CVS-Aetna Merger: Pros and Cons

puzzle pieces with CVS and Aetna splitting with hand up over blue background; CVS Aetna merger

The American Medical Association (AMA) has officially come out against the proposed merger between CVS and Aetna. The two mega-corporations would consolidate a large part of the healthcare industry, and some are conflicted as to how to feel about it. Here’s what you need to know.

Pros of the merger

One large criticism of the American healthcare industry is how long it can take for a patient to see their primary care physician for non-emergency health issues. This can leave many people with the option of going to urgent care or the emergency room for their immediate healthcare needs, even if the issue is not necessarily an emergency.

CVS has already made efforts to combat this problem by opening walk-in clinics in many of their branches called MinuteClinics. A CVS-Aetna merger would further increase availability of physicians at these clinics to see patients in need of immediate healthcare needs without the price tag of the emergency room.

Cons of the merger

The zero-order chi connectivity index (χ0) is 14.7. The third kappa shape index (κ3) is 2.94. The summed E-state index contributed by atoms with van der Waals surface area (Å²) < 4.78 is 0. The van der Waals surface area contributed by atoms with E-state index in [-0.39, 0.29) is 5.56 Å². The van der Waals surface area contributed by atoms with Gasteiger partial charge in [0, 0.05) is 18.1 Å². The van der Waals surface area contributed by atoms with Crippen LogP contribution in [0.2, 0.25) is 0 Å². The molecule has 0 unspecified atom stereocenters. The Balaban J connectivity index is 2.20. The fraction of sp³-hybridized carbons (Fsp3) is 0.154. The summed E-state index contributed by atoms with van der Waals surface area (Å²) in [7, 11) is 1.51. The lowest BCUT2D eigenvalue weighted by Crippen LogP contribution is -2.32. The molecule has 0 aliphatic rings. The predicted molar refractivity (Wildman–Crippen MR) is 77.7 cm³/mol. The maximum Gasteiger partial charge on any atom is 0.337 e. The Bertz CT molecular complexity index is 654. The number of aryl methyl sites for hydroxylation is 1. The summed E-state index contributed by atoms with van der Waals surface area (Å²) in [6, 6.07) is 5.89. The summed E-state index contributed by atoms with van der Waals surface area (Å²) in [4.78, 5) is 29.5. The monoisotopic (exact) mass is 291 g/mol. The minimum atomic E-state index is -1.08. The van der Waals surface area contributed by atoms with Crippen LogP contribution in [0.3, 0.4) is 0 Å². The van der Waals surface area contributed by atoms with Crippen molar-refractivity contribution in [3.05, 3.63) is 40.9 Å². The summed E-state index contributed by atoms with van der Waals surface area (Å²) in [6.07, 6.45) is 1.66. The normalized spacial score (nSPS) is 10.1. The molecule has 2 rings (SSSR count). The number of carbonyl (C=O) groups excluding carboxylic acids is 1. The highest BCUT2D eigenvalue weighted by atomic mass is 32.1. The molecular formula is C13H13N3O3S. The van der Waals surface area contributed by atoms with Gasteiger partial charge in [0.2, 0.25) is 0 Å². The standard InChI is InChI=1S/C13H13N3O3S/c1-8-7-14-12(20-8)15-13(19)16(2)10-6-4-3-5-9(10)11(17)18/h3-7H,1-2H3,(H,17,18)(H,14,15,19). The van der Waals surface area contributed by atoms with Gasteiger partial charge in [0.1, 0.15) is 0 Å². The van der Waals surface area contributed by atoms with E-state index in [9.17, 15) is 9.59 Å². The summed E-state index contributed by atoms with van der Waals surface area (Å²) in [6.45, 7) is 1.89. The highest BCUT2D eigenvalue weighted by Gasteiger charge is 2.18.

If the merger were to go through, the AMA believes, drug spending would increase, out-of-pocket expenses for patients would increase, and there would be a reduction in the quality of insurance. Although the worry is so far unfounded, they also fear Aetna would favor CVS and discriminate against patients who elect to use other pharmacies.


President of the AMA, Barbara McAneny said in a statement released by the group, “The AMA has come to the conclusion that this merger would likely substantially lessen competition in many health care markets, to the detriment of the patients.”

Larry Merlo, CVS Health President and CEO, countered by saying, “The combined company will be well-positioned to reshape the consumer health care experience, putting people at the center of health care delivery to ensure they have access to high-quality, more affordable care where they are, when they need it.”

AMA opposition

The AMA, a special-interest lobby group, has opposed many ground-breaking healthcare movements in the past. When Medicare was passed by Lyndon B. Johnson in 1965, the AMA was highly opposed to the measure, deeming it socialized medicine and un-American. They even solicited the help of Ronald Reagan to run a sort of smear campaign against the system. Now, Medicare is a beloved yet highly controversial American fixture, though that doesn’t stop House and Senate Republicans from threatening to make massive cuts to the healthcare program.



Up Next...

blog image

Medicare World Blog

CA Residents: Privacy Notice for California Residents |